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henry iv, part 2
12 november 2015
For a play mostly about drinking, whoring, and armed insurrection, Henry IV, Part 2 contains way more than its share of sensitive male-bonding scenes where guys worry how much other guys really care about them.
It's not that anyone says "are you using me?" or "are you just playing around?" in so many words. But Part 2 makes explicit a theme of Part 1: that Prince Hal is in fact just playing a part till he gets what he can out of his supposed friendship with Falstaff. As Warwick tells the King in Act Four, Scene 3:
The prince but studies his companions,And that seems commendable, but it may alert the King to the possibility that Hal is just studying him too, in fact studying everybody, great or small, in an essentially heartless calculation that will some day maximize his power over others.
Like a strange tongue wherein to gain the language.
'Tis needful that the most immodest word
Be looked upon and learnt, which once attained,
Your highness knows, comes to no further use
But to be known and hated. So, like gross terms,
The prince will, in the perfectness of time,
Cast off his followers.
Hal is biding his time till he can openly hate Falstaff; but as Hal learns on a couple of occasions in these plays, Falstaff in turn despises him when he doesn't think he's being overheard, and always has some sort of pragmatic reason ready to mitigate the abuse. Meanwhile the King doesn't trust Hal and Hal seems pretty cold to the King. But what can they do about it? They're stuck in the roles that monarchy and lineage have assigned them. Also extending themes from Part 1, the King makes clear to Hal that his own position as a usurper cannot be lived down, only outlasted. He stole the crown from Richard II, and
all my reign hath been but as a sceneNobody ever really gets to be themselves. The best they can hope for is to play the same part so consistently (even across generations) that people take the role for the reality. (Uncoincidentally, a key scene in Part 1 involves Falstaff and Hal acting out pretend scenes between Hal and the King.)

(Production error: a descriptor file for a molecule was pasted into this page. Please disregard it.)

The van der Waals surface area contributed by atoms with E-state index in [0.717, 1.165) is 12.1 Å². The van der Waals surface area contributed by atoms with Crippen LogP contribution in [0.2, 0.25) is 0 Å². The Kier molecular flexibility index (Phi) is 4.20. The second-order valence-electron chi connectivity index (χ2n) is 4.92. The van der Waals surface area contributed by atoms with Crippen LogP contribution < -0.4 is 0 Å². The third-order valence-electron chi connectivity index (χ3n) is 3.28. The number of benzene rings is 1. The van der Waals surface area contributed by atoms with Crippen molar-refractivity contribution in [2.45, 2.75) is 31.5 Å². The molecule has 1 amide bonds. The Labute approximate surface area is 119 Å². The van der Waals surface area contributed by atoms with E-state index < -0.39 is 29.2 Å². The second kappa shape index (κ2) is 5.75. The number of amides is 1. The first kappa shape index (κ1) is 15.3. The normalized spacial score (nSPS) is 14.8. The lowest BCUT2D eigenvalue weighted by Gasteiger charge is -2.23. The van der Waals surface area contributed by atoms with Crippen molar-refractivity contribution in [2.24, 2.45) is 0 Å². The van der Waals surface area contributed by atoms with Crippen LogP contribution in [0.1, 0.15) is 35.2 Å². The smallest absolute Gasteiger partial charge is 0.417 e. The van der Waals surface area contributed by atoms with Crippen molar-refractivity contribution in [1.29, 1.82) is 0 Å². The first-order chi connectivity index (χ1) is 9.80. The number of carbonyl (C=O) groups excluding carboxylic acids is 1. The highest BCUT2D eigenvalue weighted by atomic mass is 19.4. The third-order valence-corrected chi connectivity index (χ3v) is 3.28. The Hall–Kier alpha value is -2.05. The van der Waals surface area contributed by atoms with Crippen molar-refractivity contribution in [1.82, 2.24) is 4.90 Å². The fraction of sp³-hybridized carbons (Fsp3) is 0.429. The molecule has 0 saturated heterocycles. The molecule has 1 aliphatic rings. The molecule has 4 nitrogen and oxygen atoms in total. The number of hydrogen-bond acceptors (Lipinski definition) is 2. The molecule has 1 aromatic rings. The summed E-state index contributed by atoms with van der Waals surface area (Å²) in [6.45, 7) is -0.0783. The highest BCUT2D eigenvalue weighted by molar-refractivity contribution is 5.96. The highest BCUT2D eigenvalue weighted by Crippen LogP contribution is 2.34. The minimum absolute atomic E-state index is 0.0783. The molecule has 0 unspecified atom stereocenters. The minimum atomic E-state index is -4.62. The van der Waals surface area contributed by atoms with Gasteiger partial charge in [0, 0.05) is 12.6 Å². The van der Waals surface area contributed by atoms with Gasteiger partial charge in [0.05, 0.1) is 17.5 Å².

Acting that argument; and now my death
Changes the mood, for what in me was purchased
Falls upon thee in a more fairer sort,
So thou the garland wear'st successively. (Act 4, Scene 3)
But one way or another, Henry IV will be disappointed, because Hal's life plan involves suddenly changing his character note and abjuring Falstaff. There's an odd bitterness to the famous bit of business in Act 4, Scene 3, where Hal walks off with the crown before his father is dead. It's a selfish, callous thing to do (except that we know Hal hasn't really acted carelessly but responsibly). But the King believes Hal to be selfish and callous, so he'd be disappointed in him if he wasn't. A Hal who showed patience and forbearance would be a weak heir, after all. But he would also be a loving son. Not only can't you have it both ways, but either way is pretty rotten.
The main military plot of Part 2, appropriately enough, peters out in treachery rather than battle. It's a bitter play in many ways. But again, as if to consistently disappoint us, the great bitterness – Hal's repudiation of Falstaff – isn't really as mean as one always remembers. "I know thee not, old man" (Act 5, Scene 5), and that's indeed a terrible line; but Falstaff's sentence is not to be a perpetual outcast, but to go off and repent:
as we hear you do reform yourselves,But as we know from Henry V, the last thing Falstaff would ever do is reform. Finally, somebody in these plays is consistent.
We will, according to your strengths and qualities,
Give you advancement. (Act 5, Scene 5)
Shakespeare, William. The Second Part of King Henry IV. 1600. Edited by Giorgio Melchiori. Cambridge: Cambridge University Press, 1989. PR 2811 .A2M4